All eyes will be trained on Hannover Messe to see what shape this year’s event will take. The good news for the hydrogen and fuel cell sector is that the German trade show is indeed taking place. The bad tidings are that it will not be a face-to-face affair. Event organizer Deutsche Messe is, however, confident that the fair will still have plenty to offer.
Scientific studies have shown that if we want to succeed in transforming the energy market, our priority needs to be long-term storage solutions and an integration of relevant sectors. One technology with much promise for the future is Windgas. But although P2G remains crucial to Germany’s success in meeting the COP21 targets agreed to in Paris, the federal government all but ignores it. The most recent example of the lack of awareness among policy-makers is the 2017 amendment to the EEG, Germany’s renewable energy law, from which gas produced by wind and solar is virtually absent.
The Car Summit that took place in the chancellor’s office resulted in the creation of the long-requested economic incentive for electric cars. In Berlin on April 26, 2016, Chancellor Angela Merkel came to an agreement with the heads of the automotive companies about an “incentive lite,” to which the industry had to contribute at least half of the funding. That didn’t stop other politicians and environmental organizations from criticizing the agreement.
A former state secretary with the German health ministry succeeds a former state secretary for the chancellor – albeit not politically but in a lobby group. Hildegard Müller, who became a member of the German parliament in 2002 and worked closely with Chancellor Angela Merkel between 2005 and 2008, stepped down from her post as chair of the German Association of Energy and Water Industries (BDEW) at the end of January this year.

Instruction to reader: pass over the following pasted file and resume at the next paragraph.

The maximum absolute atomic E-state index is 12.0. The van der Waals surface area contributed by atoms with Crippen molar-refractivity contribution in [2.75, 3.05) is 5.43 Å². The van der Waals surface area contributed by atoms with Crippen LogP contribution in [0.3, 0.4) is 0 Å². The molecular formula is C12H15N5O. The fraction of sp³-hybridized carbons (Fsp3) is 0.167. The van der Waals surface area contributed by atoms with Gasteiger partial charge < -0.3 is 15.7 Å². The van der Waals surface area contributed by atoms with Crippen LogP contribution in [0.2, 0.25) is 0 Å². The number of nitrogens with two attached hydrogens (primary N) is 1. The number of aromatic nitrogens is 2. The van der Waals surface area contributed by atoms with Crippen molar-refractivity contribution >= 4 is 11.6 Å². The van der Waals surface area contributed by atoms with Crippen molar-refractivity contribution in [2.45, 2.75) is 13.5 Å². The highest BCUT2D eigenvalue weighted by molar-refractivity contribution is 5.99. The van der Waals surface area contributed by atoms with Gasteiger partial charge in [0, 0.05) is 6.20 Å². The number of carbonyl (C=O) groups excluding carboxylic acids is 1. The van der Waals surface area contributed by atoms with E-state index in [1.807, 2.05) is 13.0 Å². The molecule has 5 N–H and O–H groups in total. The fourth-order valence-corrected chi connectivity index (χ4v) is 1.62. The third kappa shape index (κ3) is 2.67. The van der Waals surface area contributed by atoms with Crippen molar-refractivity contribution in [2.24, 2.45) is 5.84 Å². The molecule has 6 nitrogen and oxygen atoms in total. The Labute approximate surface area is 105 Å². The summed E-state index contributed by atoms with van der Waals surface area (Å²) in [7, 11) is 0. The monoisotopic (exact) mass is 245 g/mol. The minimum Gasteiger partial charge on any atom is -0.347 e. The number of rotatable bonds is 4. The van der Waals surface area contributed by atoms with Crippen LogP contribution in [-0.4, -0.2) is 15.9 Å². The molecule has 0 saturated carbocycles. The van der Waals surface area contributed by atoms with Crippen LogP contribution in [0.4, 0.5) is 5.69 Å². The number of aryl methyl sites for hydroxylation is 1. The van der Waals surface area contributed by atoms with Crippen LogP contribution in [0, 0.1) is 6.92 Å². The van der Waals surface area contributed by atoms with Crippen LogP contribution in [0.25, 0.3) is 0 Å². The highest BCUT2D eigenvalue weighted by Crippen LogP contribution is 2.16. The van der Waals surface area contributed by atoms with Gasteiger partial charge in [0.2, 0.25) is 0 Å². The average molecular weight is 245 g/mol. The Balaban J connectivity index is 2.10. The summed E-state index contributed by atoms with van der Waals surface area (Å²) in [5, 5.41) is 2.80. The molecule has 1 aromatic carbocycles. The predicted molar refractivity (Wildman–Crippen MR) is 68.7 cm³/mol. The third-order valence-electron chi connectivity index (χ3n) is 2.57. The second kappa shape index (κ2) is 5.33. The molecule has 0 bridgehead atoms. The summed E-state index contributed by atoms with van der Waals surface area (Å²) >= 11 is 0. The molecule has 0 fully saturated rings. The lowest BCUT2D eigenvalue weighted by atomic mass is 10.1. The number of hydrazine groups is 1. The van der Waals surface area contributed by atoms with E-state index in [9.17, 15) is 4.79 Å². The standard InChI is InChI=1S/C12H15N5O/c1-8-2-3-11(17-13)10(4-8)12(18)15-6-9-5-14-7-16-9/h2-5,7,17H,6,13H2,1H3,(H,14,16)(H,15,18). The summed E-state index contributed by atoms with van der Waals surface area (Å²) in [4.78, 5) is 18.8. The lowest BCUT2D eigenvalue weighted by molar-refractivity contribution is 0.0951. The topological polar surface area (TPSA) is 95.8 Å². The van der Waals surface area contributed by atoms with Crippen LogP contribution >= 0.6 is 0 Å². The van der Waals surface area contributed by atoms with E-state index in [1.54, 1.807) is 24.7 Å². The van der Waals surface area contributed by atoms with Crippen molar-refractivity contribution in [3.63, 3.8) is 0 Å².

Dear Reader, I would like to present you with some short number examples: The German Callux program installed 474 fuel-cell heating systems within eight years; the original target was 800. Japan currently has over 140,000 of these systems. The German 50 Filling Station program was supposed to set up 50 H2 filling stations until the end of 2015. In the end, there were only 19. Until the middle of 2016, another 23 are said to be added. Meanwhile, Japan has already had 80 of these stations in operation (On a side note, the CEP predecessor, the Verkehrswirtschaftliche Energiestrategie, had envisioned 2,000 public H2 filling stations until 2010).
“Germany will not be able to circumvent the provision of further funding.” This decisive pronouncement from Chancellor Dr. Angela Merkel reflects the dilemma in which the German federal government currently finds itself: for budgetary reasons and due to frequently repeated refusals, direct funding in the form of a buyer’s premium has been ruled out – and yet without funding, it is unlikely that the self-defined goal of one million electric vehicles will be